Sometimes the End is Unexpected

Since 1979, when Willie Mays was elected into the Hall of Fame (with 94.7% of the vote), there have been 31 Hall of Famers selected on their first ballot. Many of these players were able to retire under their own terms, but not all of them. Like Tom Glavine this week, or even Sammy Sosa two years ago, more than a few recent first-ballot Hall of Famers played their last game with no idea that it would be their final appearance in a Major League Game.

With the uncertainty left in Tom Glavine’s career – and with Sammy Sosa’s “retirement” speech earlier this week giving us yet another reminder of how sudden the end can come – I thought it might be interesting to look at how other Hall of Famers ended their careers.

Joe Morgan
On September 30, 1984, Joe Morgan ended his career as an Oakland Athletic, his fourth team in five years, when he was lifted for a pinch-runner after doubling in the 1st inning. From the AP report the next day:

“Baseball veteran Joe Morgan ended his career without fanfare, or even a farewell, as he slipped out of the ballpark while the A’s closed their season with an 8-2 win over Kansas City.
After a first-inning double Sunday, he left the field to a standing ovation from 23,028 fans. His action spoke louder than words, because Morgan made no statement following the game.”
Tom Seaver
Fellow Fresno, CA-native Tom Seaver played in the final game of his career on September 19, 1986, as a member of the Boston Red Sox. He started the season in Chicago, but was traded to Boston in late June. Seaver left the game that September due to a pulled muscle, fully expecting to be back in a couple of weeks. It wasn’t until June 1987 that he finally called it quits. From the game story the next day:
“Seaver was forced to leave the game after four innings with a pulled calf muscle.
‘I’ll probably miss my next start,’ said Seaver, who allowed three runs on five hits, walked two, and struck out one. ‘I felt something give, but I stayed on for the next out and maybe I shouldn’t have.’”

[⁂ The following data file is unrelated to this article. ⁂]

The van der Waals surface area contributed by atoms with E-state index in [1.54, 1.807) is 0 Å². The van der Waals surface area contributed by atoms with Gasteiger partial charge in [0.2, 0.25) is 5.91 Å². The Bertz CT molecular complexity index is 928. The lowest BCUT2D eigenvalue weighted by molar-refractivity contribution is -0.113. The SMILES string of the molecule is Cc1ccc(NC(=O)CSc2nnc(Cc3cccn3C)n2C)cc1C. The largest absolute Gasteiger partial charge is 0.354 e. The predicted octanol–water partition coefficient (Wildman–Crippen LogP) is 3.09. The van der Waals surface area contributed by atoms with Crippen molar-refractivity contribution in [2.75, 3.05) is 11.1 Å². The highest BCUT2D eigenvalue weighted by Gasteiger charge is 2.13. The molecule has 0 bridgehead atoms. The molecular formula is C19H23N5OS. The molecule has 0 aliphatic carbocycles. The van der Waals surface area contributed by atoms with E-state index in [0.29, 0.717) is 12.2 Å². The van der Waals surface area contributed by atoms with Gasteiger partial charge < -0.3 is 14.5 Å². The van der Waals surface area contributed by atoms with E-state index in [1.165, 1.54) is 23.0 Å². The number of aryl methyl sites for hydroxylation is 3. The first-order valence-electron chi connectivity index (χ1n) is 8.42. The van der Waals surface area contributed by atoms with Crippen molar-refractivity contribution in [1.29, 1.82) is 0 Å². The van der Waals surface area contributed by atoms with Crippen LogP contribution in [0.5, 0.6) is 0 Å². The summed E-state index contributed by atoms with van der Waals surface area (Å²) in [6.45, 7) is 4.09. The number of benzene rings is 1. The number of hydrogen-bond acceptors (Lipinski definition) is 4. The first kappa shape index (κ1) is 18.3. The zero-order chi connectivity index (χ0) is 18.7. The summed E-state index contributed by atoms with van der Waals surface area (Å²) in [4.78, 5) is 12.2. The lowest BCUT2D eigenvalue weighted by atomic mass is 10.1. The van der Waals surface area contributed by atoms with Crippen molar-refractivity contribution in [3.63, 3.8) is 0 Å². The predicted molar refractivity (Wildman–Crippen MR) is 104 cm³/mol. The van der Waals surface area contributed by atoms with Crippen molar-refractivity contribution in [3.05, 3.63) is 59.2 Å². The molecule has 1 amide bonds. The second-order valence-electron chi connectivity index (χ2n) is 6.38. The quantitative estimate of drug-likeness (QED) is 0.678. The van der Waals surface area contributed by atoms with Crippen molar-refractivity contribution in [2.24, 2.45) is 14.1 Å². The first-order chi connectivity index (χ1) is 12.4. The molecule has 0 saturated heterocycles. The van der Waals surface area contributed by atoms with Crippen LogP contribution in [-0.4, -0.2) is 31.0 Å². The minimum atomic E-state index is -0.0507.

Seaver announced his retirement at Shea Stadium the following June:
“Tom Seaver, convinced that he cannot pitch with the old command at the age of 42 after a nine-month layoff, will appear in Shea Stadium at noon today to announce the end of his three-week comeback and his 20-year career.
Seaver reached his decision after pitching four dull innings in a simulated game at Shea Saturday, a performance that he described as ”so-so and mediocre.” He also said it marked ”no improvement” over his first two appearances. ”The bottom line is I’m not pleased with the way I’m throwing,” he said.”
Reggie Jackson
After spending five years with the California Angels, Reggie signed on with his original franchise during the 1986 offseason and batted a mediocre .220/.297/.402 with 97 strikeouts in 115 games. He played his final game on October 4, 1987. From the LA Times the next day:

“The crowd of 9,846, sensing in the Athletics’ final home game that Jackson’s appearance would be his last, gave him a standing ovation when he left the dugout to warm up in the on-deck circle.

Before batting, Jackson waved his helmet to the crowd as the fans began the familiar chant of “Reggie, Reggie.” After his single up the middle on an 0-and-2 pitch from Ed Vande Berg, Jackson left for a pinch-runner to another ovation. When the crowd persisted for more than a minute, Jackson returned and blew kisses to the fans.

‘This was my last at-bat,” said Jackson, 41. “I’d like to be around next year, but it won’t be as a player.’”

Steve Carlton
Carlton is best remembered as the dominant left-hander for the Philadelphia Phillies, for who he won 240 games and for who he struck out over 3,000 batters. By 1988, though, Carlton was on his fifth team in three years and having a difficult time. After a weak start on April 23, 1988, the Twins released him: